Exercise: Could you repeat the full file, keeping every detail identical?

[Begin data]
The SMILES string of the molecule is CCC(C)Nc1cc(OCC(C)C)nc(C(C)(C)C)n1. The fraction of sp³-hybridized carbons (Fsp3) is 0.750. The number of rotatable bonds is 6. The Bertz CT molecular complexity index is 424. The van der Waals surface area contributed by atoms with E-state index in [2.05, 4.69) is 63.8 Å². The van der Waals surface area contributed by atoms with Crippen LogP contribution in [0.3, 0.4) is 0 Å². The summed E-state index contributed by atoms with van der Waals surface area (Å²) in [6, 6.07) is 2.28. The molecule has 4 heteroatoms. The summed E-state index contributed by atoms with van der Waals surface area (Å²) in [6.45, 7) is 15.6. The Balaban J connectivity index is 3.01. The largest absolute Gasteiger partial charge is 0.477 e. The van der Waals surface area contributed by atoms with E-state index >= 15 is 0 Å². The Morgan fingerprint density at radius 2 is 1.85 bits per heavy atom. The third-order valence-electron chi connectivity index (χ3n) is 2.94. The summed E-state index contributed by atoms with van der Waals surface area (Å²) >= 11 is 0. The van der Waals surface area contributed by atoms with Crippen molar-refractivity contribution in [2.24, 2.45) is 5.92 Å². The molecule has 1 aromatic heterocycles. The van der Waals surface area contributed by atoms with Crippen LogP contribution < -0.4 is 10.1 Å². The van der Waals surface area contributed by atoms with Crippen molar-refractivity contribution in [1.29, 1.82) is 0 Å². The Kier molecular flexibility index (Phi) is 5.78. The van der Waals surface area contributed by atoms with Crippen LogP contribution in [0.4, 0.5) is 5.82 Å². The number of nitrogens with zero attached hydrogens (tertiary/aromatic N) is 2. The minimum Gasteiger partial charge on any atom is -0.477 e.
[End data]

The SMILES string of the molecule is CCC(C)Nc1cc(OCC(C)C)nc(C(C)(C)C)n1. The fraction of sp³-hybridized carbons (Fsp3) is 0.750. The number of rotatable bonds is 6. The Bertz CT molecular complexity index is 424. The van der Waals surface area contributed by atoms with E-state index in [2.05, 4.69) is 63.8 Å². The van der Waals surface area contributed by atoms with Crippen LogP contribution in [0.3, 0.4) is 0 Å². The summed E-state index contributed by atoms with van der Waals surface area (Å²) in [6, 6.07) is 2.28. The molecule has 4 heteroatoms. The summed E-state index contributed by atoms with van der Waals surface area (Å²) in [6.45, 7) is 15.6. The Balaban J connectivity index is 3.01. The largest absolute Gasteiger partial charge is 0.477 e. The van der Waals surface area contributed by atoms with E-state index >= 15 is 0 Å². The Morgan fingerprint density at radius 2 is 1.85 bits per heavy atom. The third-order valence-electron chi connectivity index (χ3n) is 2.94. The summed E-state index contributed by atoms with van der Waals surface area (Å²) >= 11 is 0. The van der Waals surface area contributed by atoms with Crippen molar-refractivity contribution in [2.24, 2.45) is 5.92 Å². The molecule has 1 aromatic heterocycles. The van der Waals surface area contributed by atoms with Crippen LogP contribution < -0.4 is 10.1 Å². The van der Waals surface area contributed by atoms with Crippen molar-refractivity contribution in [1.29, 1.82) is 0 Å². The Kier molecular flexibility index (Phi) is 5.78. The van der Waals surface area contributed by atoms with Crippen LogP contribution in [0.4, 0.5) is 5.82 Å². The number of nitrogens with zero attached hydrogens (tertiary/aromatic N) is 2. The minimum Gasteiger partial charge on any atom is -0.477 e.